Strategic planning process is the same regardless if a companys business

Strategic planning process is the same regardless if

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Strategic planning process is the same regardless if a company’s business portfolio consists of only one or two operations:oFirst, company must analyze its current business portfolio and determine which businesses should receive more, less, or no investmentoSecond, it must shape the future portfolio by developing strategies for growth and downsizing Analyzing the Current Business Portfolio Portfolio analysis:process by which management evaluates the products and businesses that make up the company The company will want to put strong resources into its more profitable businesses and phase down or drop its weaker ones Management’s first step is to identify the businesses that make up the company, called strategic business units (SBUs)oAn SBU can be a company division, product line within a division, or sometimes a single product or brandThe company next assess the attractiveness of its various SBUs and decides how much support each deserves When designing a business portfolio, it’s a good idea to add and support products and businesses that fit closely with the firm’s core philosophy and competencies Purpose of strategic planning is to find ways in which the company can best use its strengths to take advantage of attractive opportunities in the environment The most standard portfolio analysis methods evaluate SBUs on two important dimensions:oThe attractiveness of the SBU’s market or industry oThe strength of the SBU’s position in that market or industry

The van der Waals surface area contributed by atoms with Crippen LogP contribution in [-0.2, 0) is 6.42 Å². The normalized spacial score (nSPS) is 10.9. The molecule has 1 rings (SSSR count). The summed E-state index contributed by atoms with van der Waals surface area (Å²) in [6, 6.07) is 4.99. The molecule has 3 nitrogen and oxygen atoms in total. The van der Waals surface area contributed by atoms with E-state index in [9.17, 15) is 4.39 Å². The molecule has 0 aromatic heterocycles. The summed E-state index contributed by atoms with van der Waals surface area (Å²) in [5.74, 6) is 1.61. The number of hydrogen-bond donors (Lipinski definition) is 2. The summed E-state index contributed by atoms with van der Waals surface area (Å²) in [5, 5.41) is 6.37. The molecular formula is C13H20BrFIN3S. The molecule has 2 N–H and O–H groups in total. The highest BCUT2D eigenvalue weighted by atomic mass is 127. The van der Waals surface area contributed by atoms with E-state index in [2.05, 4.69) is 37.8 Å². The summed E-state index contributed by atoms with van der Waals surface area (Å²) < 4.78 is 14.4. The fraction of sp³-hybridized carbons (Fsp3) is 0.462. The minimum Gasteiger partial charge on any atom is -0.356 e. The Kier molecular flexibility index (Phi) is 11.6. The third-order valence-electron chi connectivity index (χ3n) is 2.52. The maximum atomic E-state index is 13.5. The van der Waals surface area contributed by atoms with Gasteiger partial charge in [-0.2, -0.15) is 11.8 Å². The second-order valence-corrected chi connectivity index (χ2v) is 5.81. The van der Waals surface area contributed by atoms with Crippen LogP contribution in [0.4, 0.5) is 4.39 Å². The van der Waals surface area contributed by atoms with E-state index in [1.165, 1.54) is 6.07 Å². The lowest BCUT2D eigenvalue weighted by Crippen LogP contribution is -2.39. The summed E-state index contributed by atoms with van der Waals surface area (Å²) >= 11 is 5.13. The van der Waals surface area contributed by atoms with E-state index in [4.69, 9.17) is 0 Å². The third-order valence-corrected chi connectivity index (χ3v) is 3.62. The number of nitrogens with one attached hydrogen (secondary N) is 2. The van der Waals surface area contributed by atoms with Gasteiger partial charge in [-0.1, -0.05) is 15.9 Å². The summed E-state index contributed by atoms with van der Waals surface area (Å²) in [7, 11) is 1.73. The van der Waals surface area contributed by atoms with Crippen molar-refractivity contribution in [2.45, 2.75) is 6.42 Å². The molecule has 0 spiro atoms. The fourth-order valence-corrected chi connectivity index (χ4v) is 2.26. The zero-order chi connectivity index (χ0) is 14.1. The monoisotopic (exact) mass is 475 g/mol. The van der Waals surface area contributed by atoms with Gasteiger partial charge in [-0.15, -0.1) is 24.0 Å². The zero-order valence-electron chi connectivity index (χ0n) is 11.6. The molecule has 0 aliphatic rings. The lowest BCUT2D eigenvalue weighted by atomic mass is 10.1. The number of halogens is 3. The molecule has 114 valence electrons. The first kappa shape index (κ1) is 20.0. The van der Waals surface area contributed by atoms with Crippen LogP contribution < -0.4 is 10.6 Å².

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Best-known portfolio-planning method was developed by the Boston Consulting Group, a leading management consulting firm The Boston Consulting Group Approach Grow-share matrix:a portfolio-planning method that evaluates a company’s strategic business units (SBUs) in terms of its market growth rateand relative market share. SBUs are classified as stars, cash cows, questions marks, or dogs Stars:oHigh-growth, high-share businesses or productsoOften need heavy investments to finance their rapid growth oEventually their growth will slow down, and they will turn into cash cows Cash Cows:oLow-growth, high-share businesses or products oThese established and successful SBUs need less investments to hold their market share oThey produce a lot of cash that the company uses to pay its bills and support other SBUs that need investment Question Marks:oLow-share business units in high-growth markets oThey require a lot of cash to hold their share, let alone increase it oManagement has to think hard about which question marks it should try to build into stars and which should be phased out Dogs:oLow-growth, low-share businesses and products oMay generate enough cash to maintain themselves but do not promise to be large sources of cash Once it has classified its SBUs, the company must determine what role each will play in the futureThe company can invest more in the business unit to build its share oOr it can invest just enough to hold the SBU’s share at the current level
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